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NSW Department of Planning, Industry and Environment
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More farms across regional NSW will be able to open their gates to visitors and diversify their businesses under proposed changes to the planning system as part of COVID-19 recovery measures.

 

Minister for Planning and Public Spaces Rob Stokes said the proposed changes would make it easier for farmers across NSW to start, run and grow an agritourism business, such as farm stays, cafes, restaurants, retreats, roadside stalls and small wedding reception venues.

 

“These changes reflect our commitment to supporting regional communities to rebuild and recover from the devastating[] impacts of drought, bushfires and the COVID-19 pandemic,” Mr Stokes said.

 

“We’re simplifying the planning rules to help our farmers adapt to change, create new jobs, and drive their productivity and profit.”

 

Minister for Finance and Small Business Damien Tudehope said the proposed changes would build on work by the NSW Small Business Commissioner and Service NSW to help farmers diversify through an Agritourism pilot program, part of the Making Business Easier initiative.

 

“Over the past two years, 35 primary producers from the Liverpool Plains Shire Council, Wollondilly Shire Council and Queanbeyan-Palerang Regional Council local government areas took part in the pilot,” Mr Tudehope said.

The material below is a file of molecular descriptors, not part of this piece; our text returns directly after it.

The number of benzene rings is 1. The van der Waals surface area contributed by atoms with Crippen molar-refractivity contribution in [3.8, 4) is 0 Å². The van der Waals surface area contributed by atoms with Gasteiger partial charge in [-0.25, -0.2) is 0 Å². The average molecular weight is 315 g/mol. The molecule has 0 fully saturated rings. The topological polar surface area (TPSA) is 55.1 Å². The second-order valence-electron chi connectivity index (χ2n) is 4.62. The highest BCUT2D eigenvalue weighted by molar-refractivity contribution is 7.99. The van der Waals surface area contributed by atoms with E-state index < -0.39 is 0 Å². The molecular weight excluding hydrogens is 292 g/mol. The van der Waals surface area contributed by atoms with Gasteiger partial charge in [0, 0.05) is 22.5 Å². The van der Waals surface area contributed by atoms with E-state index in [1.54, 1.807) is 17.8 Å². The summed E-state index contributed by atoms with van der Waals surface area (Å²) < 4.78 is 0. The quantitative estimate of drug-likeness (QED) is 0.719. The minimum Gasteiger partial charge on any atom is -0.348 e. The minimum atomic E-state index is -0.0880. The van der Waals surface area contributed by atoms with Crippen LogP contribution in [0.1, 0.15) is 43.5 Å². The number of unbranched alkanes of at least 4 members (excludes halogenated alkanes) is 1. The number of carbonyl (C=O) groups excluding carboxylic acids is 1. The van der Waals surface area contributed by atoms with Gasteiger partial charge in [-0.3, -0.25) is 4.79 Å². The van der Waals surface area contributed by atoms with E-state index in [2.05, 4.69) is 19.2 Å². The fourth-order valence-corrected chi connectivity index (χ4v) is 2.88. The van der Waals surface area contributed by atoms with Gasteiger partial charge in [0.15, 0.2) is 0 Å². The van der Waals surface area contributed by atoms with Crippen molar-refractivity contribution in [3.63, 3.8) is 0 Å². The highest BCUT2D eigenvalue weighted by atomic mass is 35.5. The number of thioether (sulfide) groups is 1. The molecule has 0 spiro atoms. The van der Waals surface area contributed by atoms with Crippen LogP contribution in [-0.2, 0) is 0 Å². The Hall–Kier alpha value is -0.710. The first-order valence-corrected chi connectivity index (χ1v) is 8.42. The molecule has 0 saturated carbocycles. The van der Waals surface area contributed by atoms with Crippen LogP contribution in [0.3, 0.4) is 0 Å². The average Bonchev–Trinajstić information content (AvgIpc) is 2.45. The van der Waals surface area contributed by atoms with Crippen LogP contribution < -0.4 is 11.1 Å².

“Today is an exciting next step for the NSW Government on agritourism to help create significant opportunities for many more primary producers in all corners of the State.”

 

Minister for Jobs, Investment, Tourism and Western Sydney Stuart Ayres said the NSW Government was committed to reform that would grow the visitor economy.

 

“Agritourism has been hidden under red tape for too long. This initiative will make it easier to do business, create great agricultural experiences and attract more visitors to regional NSW,” Mr Ayres said.

 

Member for Wollondilly Nathaniel Smith said the proposed changes would be welcome news for his community, giving farmers more options to make income from their land.

 

“Agritourism is big business – Tasmania has grown agritourism into a sector worth $1.1 billion annually,” Mr Smith said.

 

“With more than 12 times the land area and 14 times the population, agritourism offers NSW a multi-billion dollar economic opportunity that can keep farmers on the farm and jobs in the regions.”

 

Member for Goulburn Wendy Tuckerman said the changes would attract more visitors to the regions.

 

“The pandemic has led NSW residents to spend more time exploring their own backyard and these changes will help the regions become more attractive destinations,” Mrs Tuckerman said.

 

So far 16 of the Agritourism pilot participants have started farm tourism businesses, including Clare Lee who is hosting events and farm stays on Windy Station near Quirindi in north-west NSW.

 

“These changes could make a huge impact on those wanting to start small in the Agritourism space without having to outlay huge costs on farm infrastructure and resources,” she said.

 

The proposed changes are open for public feedback from 9 March 2021 until 19 April 2021. To views exhibited materials, visit our Planning amendments for agriculture webpage.

 

Agritourism video available on NSW Small Business Commissioner website.

 

 

Image banner: Family enjoying a campfire during sunset at a Fairview Off Grid camp site in Temora, NSW. Photo by Destination NSW